Kobe Bryant Could’ve Learned a Lot From How Michael Jordan Managed His Relationship With Dennis Rodman
Save for LeBron James, nobody’s name comes up alongside Michael Jordan as often as the late Kobe Bryant. While Bryant might not have reached Jordan’s level of talent, his competitive drive directly aligns with Jordan’s notoriously stringent philosophy. One place where they differed, however, involves their relationships with teammates. For that, there’s no greater example than Dennis Rodman.
Kobe Bryant vs. his teammates
Bryant always had that Mamba Mentality, which was essential to his brand in the latter half of his career. That desire to win at all costs motivated teammates like Lamar Odom, Metta World Peace, and others with controversial reputations. However, for every teammate with a loving relationship, another was ugly.
In 2013, Sports Illustrated covered Shaquille O’Neal and Bryant’s vitriolic relationship. Their rampant bickering and falling outs are as famous as their three rings with the Lakers. The pair may have been one of the greatest in NBA history, but their egos and conflicting styles made them a hotbed for drama. It doesn’t end with Shaq, however.
While Bryant eventually developed a reputation as a leader for a younger crowd, he infamously called out Andrew Bynum in front of fans in a mall parking lot and feuded with point guard Smush Parker as the pair exchanged potshots throughout Bryant’s life. Later in his career, as SI reports, Bryant’s one-year stint with Dwight Howard famously ended with Howard saying, “Him or me,” before booking it to Houston.
In many of these situations, Bryant seemed willing to put aside differences and move on, especially after his playing days. However, if he’d taken a page from Jordan’s books, perhaps these feuds would not be a part of the conversation.
Michael Jordan vs. his teammates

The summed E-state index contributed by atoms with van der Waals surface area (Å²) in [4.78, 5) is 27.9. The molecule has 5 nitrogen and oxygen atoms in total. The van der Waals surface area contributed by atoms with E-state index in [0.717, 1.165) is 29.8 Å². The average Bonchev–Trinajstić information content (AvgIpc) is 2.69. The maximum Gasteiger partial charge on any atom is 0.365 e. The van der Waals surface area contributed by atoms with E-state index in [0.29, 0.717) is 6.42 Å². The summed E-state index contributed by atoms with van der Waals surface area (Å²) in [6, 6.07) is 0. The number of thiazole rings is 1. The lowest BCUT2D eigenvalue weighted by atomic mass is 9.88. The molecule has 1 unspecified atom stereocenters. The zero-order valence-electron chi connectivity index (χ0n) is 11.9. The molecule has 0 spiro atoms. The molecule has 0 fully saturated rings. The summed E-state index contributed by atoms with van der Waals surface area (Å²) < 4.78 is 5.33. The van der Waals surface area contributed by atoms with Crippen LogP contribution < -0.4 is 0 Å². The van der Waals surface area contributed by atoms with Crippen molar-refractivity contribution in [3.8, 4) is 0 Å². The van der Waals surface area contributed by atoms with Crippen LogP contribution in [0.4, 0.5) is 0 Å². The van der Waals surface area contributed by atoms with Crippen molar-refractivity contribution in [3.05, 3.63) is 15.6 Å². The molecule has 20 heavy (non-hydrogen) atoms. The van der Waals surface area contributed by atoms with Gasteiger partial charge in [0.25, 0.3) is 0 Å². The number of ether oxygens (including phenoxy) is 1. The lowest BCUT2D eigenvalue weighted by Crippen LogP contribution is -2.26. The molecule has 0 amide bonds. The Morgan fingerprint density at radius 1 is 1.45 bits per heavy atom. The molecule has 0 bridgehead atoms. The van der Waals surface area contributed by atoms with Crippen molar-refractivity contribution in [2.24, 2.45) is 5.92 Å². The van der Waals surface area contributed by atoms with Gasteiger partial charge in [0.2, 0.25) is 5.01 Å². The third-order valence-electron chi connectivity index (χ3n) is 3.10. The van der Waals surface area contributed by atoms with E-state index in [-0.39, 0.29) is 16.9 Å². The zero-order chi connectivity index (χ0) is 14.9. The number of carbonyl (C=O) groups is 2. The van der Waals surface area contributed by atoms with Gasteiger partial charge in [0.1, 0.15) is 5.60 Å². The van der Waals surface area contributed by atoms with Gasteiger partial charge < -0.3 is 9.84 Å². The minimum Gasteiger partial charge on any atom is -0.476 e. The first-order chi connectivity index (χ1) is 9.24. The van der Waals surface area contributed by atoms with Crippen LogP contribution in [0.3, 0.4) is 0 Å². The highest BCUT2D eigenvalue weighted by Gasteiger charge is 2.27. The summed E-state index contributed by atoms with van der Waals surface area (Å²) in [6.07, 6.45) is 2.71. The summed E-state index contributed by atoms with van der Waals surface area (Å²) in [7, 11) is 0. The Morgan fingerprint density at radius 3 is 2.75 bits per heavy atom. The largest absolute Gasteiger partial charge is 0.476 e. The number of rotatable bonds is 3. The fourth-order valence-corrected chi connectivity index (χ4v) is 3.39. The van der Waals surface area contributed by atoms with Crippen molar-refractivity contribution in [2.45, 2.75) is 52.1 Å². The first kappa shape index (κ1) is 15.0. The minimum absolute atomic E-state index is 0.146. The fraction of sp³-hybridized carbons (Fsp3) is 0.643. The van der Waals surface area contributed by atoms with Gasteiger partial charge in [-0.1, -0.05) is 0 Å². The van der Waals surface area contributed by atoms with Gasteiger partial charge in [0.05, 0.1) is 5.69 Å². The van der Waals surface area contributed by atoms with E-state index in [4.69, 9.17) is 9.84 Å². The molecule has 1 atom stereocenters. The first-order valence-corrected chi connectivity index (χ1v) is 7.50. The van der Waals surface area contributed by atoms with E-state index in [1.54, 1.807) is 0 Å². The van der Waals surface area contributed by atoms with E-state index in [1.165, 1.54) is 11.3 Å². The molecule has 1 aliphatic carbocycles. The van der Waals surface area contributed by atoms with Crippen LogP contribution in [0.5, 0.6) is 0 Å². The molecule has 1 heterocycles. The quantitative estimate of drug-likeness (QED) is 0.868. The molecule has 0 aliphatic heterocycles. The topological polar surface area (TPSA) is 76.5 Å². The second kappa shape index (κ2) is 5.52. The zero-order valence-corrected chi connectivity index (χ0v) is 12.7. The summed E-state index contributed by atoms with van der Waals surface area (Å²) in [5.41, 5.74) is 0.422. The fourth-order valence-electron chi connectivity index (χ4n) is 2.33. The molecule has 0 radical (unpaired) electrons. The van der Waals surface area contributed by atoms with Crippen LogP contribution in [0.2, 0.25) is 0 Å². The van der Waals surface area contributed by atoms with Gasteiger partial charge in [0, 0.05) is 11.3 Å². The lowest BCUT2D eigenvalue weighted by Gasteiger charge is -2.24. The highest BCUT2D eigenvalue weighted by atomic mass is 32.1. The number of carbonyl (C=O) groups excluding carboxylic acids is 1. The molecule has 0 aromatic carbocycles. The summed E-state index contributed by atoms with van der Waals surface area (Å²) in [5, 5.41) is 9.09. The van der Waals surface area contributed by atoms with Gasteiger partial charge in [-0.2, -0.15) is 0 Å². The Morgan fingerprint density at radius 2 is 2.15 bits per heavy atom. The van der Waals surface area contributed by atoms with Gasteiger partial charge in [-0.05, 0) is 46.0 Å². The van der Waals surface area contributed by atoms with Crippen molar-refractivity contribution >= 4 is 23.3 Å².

Jordan doesn’t have a perfect track record with teammates. From the infamous practice where he punched Steve Kerr in the face to endless allegations that he threw teammates under the bus, his methodology left much to be desired.
However, few teammates have less-than-glowing things to say about their time with Jordan’s Bulls despite these allegations. MJ’s late-career friendship with Dennis Rodman takes the cake. The Undefeated looked back before The Last Dance‘s airing in 2020.
Jordan and Rodman were rivals in the late ’80s during heated games between the Bulls and Detroit Pistons. Still, after Rodman rebranded as a bad boy and Jordan’s Bulls needed a dog when he came out of retirement for the first time, Rodman was their guy.
In just three years together, Rodman went from an NBA curiosity to, arguably, the most talked-about Bulls player. From his infamous marriage to Carmen Electra to his penchant for tabloid headlines elsewhere, Rodman became a distraction. Rather than harbor resentment for the mercurial Rodman, Jordan embraced him.
Despite all of their differences, and there were plenty, Rodman and Jordan developed a professional relationship that, according to Rodman, remains strong to this day. He told Yahoo:
“[We] have so much love for each other now because we’re not haters with each other. We embrace the fact that we had a chance to play with each other. We’re friends. We’re not calling each other every day and hanging out, but when we see each other, we share the love.”
When the news of Bryant’s death shook the world at large, many of Bryant’s past teammates reconciled with their complicated relationships with the Black Mamba. Parker took the time to reflect on Instagram about his regrets that the two never worked through their differences.
“The toughest pill to swallow on today for me has been the fact that I didn’t get a chance to verbally speak with my brother,” the former Lakers guard wrote on Instagram, stating his belief that the pair’s shared faith could’ve brought them into reckoning. Luckily for others, they got their chance.
O’Neal and Kobe Bryant famously made up over the last few years, appearing on a special for NBA TV to discuss not only their failures but the triumphs. In light of Bryant’s death, on Instagram, O’Neal compared their roller-coaster relationship to a brotherhood, stating that they still loved each other despite their many differences.
Similar things can be said about Dwight Howard. When Howard rejoined the Lakers before last season, he and Bryant famously buried the hatchet. According to Silver Screen and Roll, Howard even claimed that the surefire Hall of Famer was in talks to appear with him at the 2020 Dunk Contest before his tragic death.
For all of Jordan’s faults on the court, most of his teammates speak lovingly of him. From Pippen and Kerr to Grant and Armstrong, people may not have always loved Jordan’s methods, but deep down, he knew how to motivate. Bryant achieved this later in life, but many, including Parker, wish they’d worked things out even more.